Typically, a false pregnancy resolves itself after a few weeks and there’s very little you can do about it, except bear with her.
You should check out her nipples every now and then, especially if she starts producing milk.
The nipples and the underlying tissue may become quite inflamed and painful.
Accumulation of milk in the mammary glands is called galactostasis, and it’s a common condition associated with a false pregnancy or the weaning period of a bitch who has had puppies.
If you notice they’re causing her visible discomfort, speak to your vet.
Your dog might need medication to reduce inflammation and the vet might also teach you how to apply ice packs to help relieve the pain.
Don’t assume your dog is going through a false pregnancy just because you don’t think she has mated.
Unless you’ve kept an eye on her during the whole estrus stage, you don’t know that.
She might have had some fun while you thought she was sleeping under her favorite tree in the backyard.
A male dog will do anything to get near a bitch in heat and that fence of yours might not be enough to stop him.
Just so you know, during a real pregnancy a dog’s nipples will become enlarged and darker in color.
Towards the end of the pregnancy, they will become discolored and there will be a milky discharge.
What is mastitis?
Mastitis is another common condition, usually associated with nursing dogs.
If the puppies bite or tear at their mother’s nipples this can trigger an infection. However, it’s not only nursing dogs that can develop mastitis.
It can also happen during a false pregnancy, and in some cases even male dogs can develop an infection of the mammary tissue.
If the nipples are very swollen and painful, you might also notice a reddish discharge.
Take your dog to the vet as she’ll need antibiotics to treat the infection before it spreads.
In extreme cases, one or more of the mammary glands may have to be surgically removed.
Why does my dog have lumps under her nipples?
Any pet owner can understand swollen nipples are a normal part of an intact dog’s female cycle.
However, the moment the owner feels there’s a lump under the dog’s nipples they instantly fly into a panic.
Everyone knows tumors are bad and your first thought will be cancer.
However, that is not always the case.
In fact, it is normal for certain lumps or masses to appear during your dog’s heat cycle.
They are caused by the high progesterone levels, but the good news is that they will disappear once the hormone levels revert back to normal.
Benign or malignant tumors
On the other hand, lumps are not something you want to ignore, as they can be malignant.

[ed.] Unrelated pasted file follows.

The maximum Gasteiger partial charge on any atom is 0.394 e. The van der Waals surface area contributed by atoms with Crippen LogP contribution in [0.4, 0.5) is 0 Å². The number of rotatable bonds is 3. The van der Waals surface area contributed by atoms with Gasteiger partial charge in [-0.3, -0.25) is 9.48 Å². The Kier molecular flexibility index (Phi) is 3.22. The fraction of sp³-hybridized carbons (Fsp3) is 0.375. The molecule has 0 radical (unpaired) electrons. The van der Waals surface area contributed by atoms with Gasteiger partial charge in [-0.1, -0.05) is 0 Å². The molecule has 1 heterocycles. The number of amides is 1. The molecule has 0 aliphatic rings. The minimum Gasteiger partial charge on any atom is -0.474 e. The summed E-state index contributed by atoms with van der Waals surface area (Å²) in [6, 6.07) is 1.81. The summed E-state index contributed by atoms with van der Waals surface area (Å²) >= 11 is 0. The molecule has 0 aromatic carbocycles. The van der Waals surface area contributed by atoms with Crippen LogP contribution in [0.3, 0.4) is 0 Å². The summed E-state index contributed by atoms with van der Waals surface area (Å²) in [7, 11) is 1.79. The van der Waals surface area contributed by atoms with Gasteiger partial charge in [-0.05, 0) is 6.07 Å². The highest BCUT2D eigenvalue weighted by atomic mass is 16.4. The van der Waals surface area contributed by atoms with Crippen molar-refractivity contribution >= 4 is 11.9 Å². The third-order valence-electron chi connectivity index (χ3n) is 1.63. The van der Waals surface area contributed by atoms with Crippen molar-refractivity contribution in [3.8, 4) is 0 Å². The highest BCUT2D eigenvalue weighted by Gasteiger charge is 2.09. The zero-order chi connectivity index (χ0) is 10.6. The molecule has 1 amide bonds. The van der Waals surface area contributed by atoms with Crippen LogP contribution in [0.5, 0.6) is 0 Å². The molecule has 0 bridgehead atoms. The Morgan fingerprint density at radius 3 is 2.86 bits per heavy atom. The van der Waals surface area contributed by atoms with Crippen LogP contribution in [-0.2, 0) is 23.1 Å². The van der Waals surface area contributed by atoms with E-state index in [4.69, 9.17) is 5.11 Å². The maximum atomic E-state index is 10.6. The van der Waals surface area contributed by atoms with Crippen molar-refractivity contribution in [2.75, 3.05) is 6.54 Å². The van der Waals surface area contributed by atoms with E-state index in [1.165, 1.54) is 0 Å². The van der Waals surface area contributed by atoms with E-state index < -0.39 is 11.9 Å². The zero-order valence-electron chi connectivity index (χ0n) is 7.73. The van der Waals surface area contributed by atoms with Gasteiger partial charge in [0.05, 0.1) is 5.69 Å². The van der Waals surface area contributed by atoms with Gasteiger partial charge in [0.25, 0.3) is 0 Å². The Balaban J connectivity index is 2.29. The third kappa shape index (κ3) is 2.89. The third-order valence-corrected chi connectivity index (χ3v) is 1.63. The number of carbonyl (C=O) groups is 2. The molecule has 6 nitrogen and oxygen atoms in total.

In most cases, these lumps which can reach 2 or 3cm in diameter affect the fourth and fifth nipples, those closer to the groin.
If the lumps do not disappear after the dog is no longer in heat, it is important that you take your pet to the vet.
The doctor will probably perform a Fine Needle Aspiration (FNA) or a biopsy, extracting cells from the lump to determine if it’s a benign tumor or a malignant one,
The problem is that a dog can very well have a benign and a malignant tumor at the same time.
Also, it is impossible to predict how a benign tumor will behave over time. Some tumors may remain unchanged for years, while others can become malignant over time.
If your dog has any type of mammary tumor, the vet will most likely want to have it removed just to be on the safe side.
Malignant tumors are rare in spayed dogs who do not experience changes in hormone levels.
Experts believe progesterone plays an important part in the abnormal proliferation of breast tissue.
If your dog is intact at the time a tumor, be it benign or malignant, is discovered, the vet will probably recommend spaying her at the same time as the abnormal growth is removed.
It is quite normal for a female dog to have swollen nipples once she goes into season.
While a season only lasts for 21 days on average, her nipples may appear enlarged for several weeks more.
Once the progesterone levels in her body start dropping, her nipples should be back to normal, or almost normal, as they won’t return to the size they were before the first heat cycle.
If you notice any sign of inflammation or infection, take your pet to the vet as she may have developed mastitis.
If you discover a suspicious lump near your dog’s nipple, have it checked out as soon as possible.